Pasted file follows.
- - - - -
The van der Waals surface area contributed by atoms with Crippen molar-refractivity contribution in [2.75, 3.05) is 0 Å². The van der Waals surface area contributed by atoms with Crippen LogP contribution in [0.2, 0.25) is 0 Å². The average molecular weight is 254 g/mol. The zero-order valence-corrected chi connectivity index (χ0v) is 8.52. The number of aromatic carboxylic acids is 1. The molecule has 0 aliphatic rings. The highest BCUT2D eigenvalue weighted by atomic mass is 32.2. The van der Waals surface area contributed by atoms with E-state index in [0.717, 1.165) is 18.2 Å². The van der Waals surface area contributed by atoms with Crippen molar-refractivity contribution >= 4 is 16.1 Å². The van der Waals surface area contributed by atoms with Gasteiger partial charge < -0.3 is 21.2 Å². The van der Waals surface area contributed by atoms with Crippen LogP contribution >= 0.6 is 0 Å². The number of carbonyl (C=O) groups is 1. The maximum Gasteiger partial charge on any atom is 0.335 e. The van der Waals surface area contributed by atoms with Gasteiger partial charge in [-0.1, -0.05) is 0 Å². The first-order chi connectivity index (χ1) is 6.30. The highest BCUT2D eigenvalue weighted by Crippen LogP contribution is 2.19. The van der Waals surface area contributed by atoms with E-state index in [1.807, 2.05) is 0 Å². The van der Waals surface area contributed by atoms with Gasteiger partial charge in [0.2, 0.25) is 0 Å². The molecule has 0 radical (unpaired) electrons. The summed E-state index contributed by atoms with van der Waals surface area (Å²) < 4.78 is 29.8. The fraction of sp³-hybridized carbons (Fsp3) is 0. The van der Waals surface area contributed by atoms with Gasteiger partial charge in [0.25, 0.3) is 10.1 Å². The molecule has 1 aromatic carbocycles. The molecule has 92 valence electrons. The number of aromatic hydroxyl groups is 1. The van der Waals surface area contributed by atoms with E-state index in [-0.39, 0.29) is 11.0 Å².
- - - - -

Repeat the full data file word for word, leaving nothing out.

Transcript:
The van der Waals surface area contributed by atoms with Crippen molar-refractivity contribution in [2.75, 3.05) is 0 Å². The van der Waals surface area contributed by atoms with Crippen LogP contribution in [0.2, 0.25) is 0 Å². The average molecular weight is 254 g/mol. The zero-order valence-corrected chi connectivity index (χ0v) is 8.52. The number of aromatic carboxylic acids is 1. The molecule has 0 aliphatic rings. The highest BCUT2D eigenvalue weighted by atomic mass is 32.2. The van der Waals surface area contributed by atoms with E-state index in [0.717, 1.165) is 18.2 Å². The van der Waals surface area contributed by atoms with Crippen molar-refractivity contribution >= 4 is 16.1 Å². The van der Waals surface area contributed by atoms with Gasteiger partial charge < -0.3 is 21.2 Å². The van der Waals surface area contributed by atoms with Crippen LogP contribution >= 0.6 is 0 Å². The number of carbonyl (C=O) groups is 1. The maximum Gasteiger partial charge on any atom is 0.335 e. The van der Waals surface area contributed by atoms with Gasteiger partial charge in [-0.1, -0.05) is 0 Å². The first-order chi connectivity index (χ1) is 6.30. The highest BCUT2D eigenvalue weighted by Crippen LogP contribution is 2.19. The van der Waals surface area contributed by atoms with E-state index in [1.807, 2.05) is 0 Å². The van der Waals surface area contributed by atoms with Gasteiger partial charge in [0.2, 0.25) is 0 Å². The molecule has 0 radical (unpaired) electrons. The summed E-state index contributed by atoms with van der Waals surface area (Å²) < 4.78 is 29.8. The fraction of sp³-hybridized carbons (Fsp3) is 0. The van der Waals surface area contributed by atoms with Gasteiger partial charge in [0.25, 0.3) is 10.1 Å². The molecule has 1 aromatic carbocycles. The molecule has 92 valence electrons. The number of aromatic hydroxyl groups is 1. The van der Waals surface area contributed by atoms with E-state index in [-0.39, 0.29) is 11.0 Å².